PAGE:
Full of repetitive flashbacks and constant yelling, Hillbilly Elegy strives to be the next great domestic drama, but falls short in several ways.
There are certain movies that, before they even come out, are immediately singled out as awards contenders because of their source material and the faces behind and in front of the camera. Netflix’s latest prestige flick, Hillbilly Elegy, definitely falls into this category. Based on the memoir written by J.D. Vance, this Ron Howard-directed film stirred up buzz when its first trailer debuted purely because of the performances put on by acting heavyweights Glenn Close and Amy Adams. The trailer might’ve made Hillbilly Elegy look like a winner, but the end result is something far more disappointing. There are solid performances to be found, but they aren’t backed by a well-written story. Full of repetitive flashbacks and constant yelling, Hillbilly Elegy strives to be the next great domestic drama, but falls short in several ways.
J.D. Vance (Owen Asztalos as a child, Gabriel Basso as an adult) is a bright Yale student on the cusp of scoring his dream internship, the one that will give him a better shot in life. Before he can reach it, though, he gets a call from his sister Lindsay (Haley Bennett). Their mother Bev (Adams) has once again fallen prey to her drug addiction, thus pulling a reluctant J.D. back to the crumbling Appalachian hometown he grew up in. As J.D. grapples with how to best help his troubled mother, with whom he has a complicated relationship, he reflects on his tumultuous childhood, which saw him being raised at various points by his iron-willed Mamaw (Close). Try as he might, J.D. can’t put the past behind him.
To be sure, Adams and Close are the standouts of Hillbilly Elegy. Both actresses are those perpetual nominees who, despite being incredibly talented, have never managed to win an Oscar. Many have wondered if Hillbilly Elegy could be it for either of them, and there’s certainly a case to be made that it will be. Adams gives her all to the role of Bev, a struggling addict who has clear-eyed moments of genuine love for her children. Close is especially fierce as the hardened Mamaw, particularly in her moments with young J.D. There was never a question of whether these two would be excellent in this. The rest of the cast manages to turn in solid performances, with the double act of Asztalos and Basso carrying J.D. through his uphill-battle life in fine form.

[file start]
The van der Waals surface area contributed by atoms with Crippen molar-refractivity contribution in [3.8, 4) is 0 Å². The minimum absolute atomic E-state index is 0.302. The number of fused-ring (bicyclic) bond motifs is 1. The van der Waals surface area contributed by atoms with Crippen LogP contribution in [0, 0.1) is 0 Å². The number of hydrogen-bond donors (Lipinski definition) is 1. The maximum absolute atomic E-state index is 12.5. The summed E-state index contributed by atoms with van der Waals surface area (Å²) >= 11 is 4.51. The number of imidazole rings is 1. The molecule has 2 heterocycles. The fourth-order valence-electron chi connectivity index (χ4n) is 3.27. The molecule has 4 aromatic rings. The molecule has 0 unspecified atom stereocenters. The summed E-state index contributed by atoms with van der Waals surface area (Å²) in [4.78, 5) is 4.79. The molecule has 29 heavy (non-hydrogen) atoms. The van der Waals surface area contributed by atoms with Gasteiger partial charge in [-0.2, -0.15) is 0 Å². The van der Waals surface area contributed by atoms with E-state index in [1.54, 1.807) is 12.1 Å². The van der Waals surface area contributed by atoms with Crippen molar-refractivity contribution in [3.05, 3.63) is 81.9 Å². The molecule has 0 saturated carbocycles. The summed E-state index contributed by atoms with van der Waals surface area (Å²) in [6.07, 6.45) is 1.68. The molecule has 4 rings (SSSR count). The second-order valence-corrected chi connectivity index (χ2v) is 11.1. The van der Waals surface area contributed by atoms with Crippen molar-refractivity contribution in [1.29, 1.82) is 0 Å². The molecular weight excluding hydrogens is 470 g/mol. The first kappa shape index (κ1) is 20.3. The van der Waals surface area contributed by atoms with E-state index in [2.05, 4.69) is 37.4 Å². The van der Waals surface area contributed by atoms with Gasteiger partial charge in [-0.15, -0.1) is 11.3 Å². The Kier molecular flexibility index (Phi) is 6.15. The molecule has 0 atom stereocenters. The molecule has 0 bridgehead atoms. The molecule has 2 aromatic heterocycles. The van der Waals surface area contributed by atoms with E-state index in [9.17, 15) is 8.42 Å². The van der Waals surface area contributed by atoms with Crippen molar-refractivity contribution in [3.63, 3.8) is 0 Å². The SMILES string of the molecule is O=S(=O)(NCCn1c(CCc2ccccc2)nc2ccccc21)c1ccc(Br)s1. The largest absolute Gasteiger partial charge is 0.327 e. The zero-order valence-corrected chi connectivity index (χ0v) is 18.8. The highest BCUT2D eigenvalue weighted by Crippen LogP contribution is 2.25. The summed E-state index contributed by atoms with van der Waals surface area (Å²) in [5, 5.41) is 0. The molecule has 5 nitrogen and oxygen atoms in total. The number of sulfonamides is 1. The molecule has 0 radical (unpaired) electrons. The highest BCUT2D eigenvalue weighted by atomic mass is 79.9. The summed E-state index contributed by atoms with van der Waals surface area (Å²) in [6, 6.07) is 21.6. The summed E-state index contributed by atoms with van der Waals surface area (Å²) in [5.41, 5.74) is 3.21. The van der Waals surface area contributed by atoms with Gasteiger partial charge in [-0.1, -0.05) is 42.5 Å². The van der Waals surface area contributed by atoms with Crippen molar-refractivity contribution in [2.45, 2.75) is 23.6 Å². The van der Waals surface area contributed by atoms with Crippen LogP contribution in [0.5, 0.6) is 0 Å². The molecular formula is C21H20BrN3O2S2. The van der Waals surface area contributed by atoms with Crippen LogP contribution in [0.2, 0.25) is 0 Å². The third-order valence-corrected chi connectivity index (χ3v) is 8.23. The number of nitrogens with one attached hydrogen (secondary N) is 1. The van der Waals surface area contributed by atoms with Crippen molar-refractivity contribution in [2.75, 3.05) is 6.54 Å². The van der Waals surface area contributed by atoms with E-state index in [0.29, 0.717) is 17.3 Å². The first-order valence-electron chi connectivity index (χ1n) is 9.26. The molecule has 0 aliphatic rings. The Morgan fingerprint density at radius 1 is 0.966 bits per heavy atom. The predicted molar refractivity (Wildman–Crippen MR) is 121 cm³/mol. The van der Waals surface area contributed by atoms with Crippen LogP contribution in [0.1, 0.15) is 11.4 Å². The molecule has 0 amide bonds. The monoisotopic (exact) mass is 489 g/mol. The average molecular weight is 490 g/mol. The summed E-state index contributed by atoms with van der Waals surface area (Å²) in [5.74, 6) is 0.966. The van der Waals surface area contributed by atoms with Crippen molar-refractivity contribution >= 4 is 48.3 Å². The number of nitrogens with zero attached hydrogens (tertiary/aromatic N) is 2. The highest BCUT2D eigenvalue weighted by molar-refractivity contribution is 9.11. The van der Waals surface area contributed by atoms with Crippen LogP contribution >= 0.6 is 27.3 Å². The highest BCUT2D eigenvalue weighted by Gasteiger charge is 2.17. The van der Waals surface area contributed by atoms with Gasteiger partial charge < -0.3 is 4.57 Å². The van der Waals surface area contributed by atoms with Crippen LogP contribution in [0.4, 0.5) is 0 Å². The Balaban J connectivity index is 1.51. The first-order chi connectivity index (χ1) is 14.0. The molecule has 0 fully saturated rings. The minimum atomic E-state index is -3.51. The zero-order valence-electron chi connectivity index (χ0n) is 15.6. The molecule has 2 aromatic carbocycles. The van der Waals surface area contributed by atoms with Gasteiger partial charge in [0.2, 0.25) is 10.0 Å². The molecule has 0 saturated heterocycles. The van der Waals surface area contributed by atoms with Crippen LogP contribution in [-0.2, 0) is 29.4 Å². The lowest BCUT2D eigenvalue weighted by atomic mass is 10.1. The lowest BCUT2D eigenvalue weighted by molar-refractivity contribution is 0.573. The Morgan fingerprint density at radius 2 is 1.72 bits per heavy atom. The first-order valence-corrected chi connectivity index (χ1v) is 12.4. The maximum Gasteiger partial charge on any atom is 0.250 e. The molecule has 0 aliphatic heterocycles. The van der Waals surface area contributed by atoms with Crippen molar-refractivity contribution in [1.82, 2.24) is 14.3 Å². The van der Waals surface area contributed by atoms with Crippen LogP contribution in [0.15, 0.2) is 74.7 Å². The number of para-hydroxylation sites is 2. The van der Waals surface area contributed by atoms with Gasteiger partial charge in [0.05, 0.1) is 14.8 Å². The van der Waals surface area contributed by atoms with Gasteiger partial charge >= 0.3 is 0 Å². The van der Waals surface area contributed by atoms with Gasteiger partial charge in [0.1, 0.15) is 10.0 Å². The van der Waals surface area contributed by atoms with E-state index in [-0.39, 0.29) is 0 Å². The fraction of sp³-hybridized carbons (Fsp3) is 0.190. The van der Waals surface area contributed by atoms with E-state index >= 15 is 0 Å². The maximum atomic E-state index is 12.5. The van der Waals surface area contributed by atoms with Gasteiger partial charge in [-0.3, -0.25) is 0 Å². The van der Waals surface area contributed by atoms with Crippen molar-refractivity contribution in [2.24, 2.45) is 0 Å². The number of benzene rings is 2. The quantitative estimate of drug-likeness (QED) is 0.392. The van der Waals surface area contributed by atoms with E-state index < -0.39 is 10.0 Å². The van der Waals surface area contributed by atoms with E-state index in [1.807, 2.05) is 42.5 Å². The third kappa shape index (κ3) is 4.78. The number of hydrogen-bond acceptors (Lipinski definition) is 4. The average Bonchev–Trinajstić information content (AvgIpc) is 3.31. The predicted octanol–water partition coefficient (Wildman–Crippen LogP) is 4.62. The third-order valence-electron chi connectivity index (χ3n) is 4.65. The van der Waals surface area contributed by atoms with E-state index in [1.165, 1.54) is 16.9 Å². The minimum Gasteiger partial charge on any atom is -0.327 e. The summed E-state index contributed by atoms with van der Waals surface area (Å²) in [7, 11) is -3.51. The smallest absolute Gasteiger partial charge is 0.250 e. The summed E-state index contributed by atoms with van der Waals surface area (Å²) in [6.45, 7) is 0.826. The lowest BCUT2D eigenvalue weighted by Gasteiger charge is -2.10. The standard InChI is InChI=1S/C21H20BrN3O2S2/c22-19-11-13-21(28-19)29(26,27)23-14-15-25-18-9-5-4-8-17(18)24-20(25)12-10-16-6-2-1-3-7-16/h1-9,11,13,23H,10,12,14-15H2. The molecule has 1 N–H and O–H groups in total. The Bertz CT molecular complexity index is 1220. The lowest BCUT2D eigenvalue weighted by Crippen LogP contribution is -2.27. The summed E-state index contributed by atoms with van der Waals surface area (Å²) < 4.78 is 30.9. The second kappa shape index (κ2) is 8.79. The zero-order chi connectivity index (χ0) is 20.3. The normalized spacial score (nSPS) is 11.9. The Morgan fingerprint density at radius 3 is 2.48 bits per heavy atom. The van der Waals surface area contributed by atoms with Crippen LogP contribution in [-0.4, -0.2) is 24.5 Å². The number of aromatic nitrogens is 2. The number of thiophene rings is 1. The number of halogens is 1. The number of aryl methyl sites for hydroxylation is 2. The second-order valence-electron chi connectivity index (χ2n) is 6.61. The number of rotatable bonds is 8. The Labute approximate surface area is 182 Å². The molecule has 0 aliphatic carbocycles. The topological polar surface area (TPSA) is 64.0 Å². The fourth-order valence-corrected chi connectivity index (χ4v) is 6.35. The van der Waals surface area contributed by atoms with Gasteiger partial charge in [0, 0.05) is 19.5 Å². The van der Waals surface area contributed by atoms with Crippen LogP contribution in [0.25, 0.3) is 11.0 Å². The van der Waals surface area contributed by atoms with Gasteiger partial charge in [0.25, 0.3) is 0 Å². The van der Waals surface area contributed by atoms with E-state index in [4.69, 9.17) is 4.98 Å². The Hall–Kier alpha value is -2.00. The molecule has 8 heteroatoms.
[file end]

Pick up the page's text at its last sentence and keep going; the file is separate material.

Where Hillbilly Elegy struggles is just about everywhere else. Screenwriter Vanessa Taylor has employed a familiar storytelling tactic: Dual timelines. While the audience watches J.D. agonize over how to best take care of his mother in the present, they can also see into his childhood, which explains his conflicting emotions. However, the flashback scenes do very little to expand upon J.D.’s character, or even anyone else’s. They are very repetitive; too often, the scenes result in someone yelling furiously and going through the same motions. Instead of connecting to the present in meaningful ways, the flashbacks of Hillbilly Elegy do little beyond reminding viewers that Bev is a troubled woman and J.D. had a terrible childhood.
Because of that, Hillbilly Elegy struggles to find the true humanity within its characters, even despite being based on real people. There are numerous negative stereotypes out there about those within the Appalachian region, from the slacker mindset to violent behaviors. Hillbilly Elegy could’ve provided the opportunity to dispel these stereotypes, or at least dig deeper beneath them. However, the film keeps its characters to mere stock figures. J.D. is the ambitious and far-reaching son, Bev is the addict mother, and Mamaw is the strict yet caring grandmother. Their personalities aren’t developed much beyond that, save for some character traits that never really ring true. At one point, Hillbilly Elegy tries to allude to the violent tendencies within J.D. himself, but it never reaches beyond a pair of parallel sequences.
Netflix might’ve had hopes for Oscar gold with Hillbilly Elegy, but it doesn’t seem likely that the accolades will stretch far beyond the performances. This domestic drama strives to pull sympathy and compassion from its audience, but it’s missing one key aspect: The humanity. By keeping the main players as stock characters, Howard’s Hillbilly Elegy can’t escape the tired stereotypes. As a result, Hillbilly Elegy fails to reach the heights many expected it would based on the talent involved.
More: Hillbilly Elegy Movie Trailer
Hillbilly Elegy begins streaming on Netflix on November 24. It is 116 minutes long and rated R for language throughout, drug content, and some violence.
Key Release Dates
- Hillbilly Elegy (2020)Release date: Nov 24, 2020
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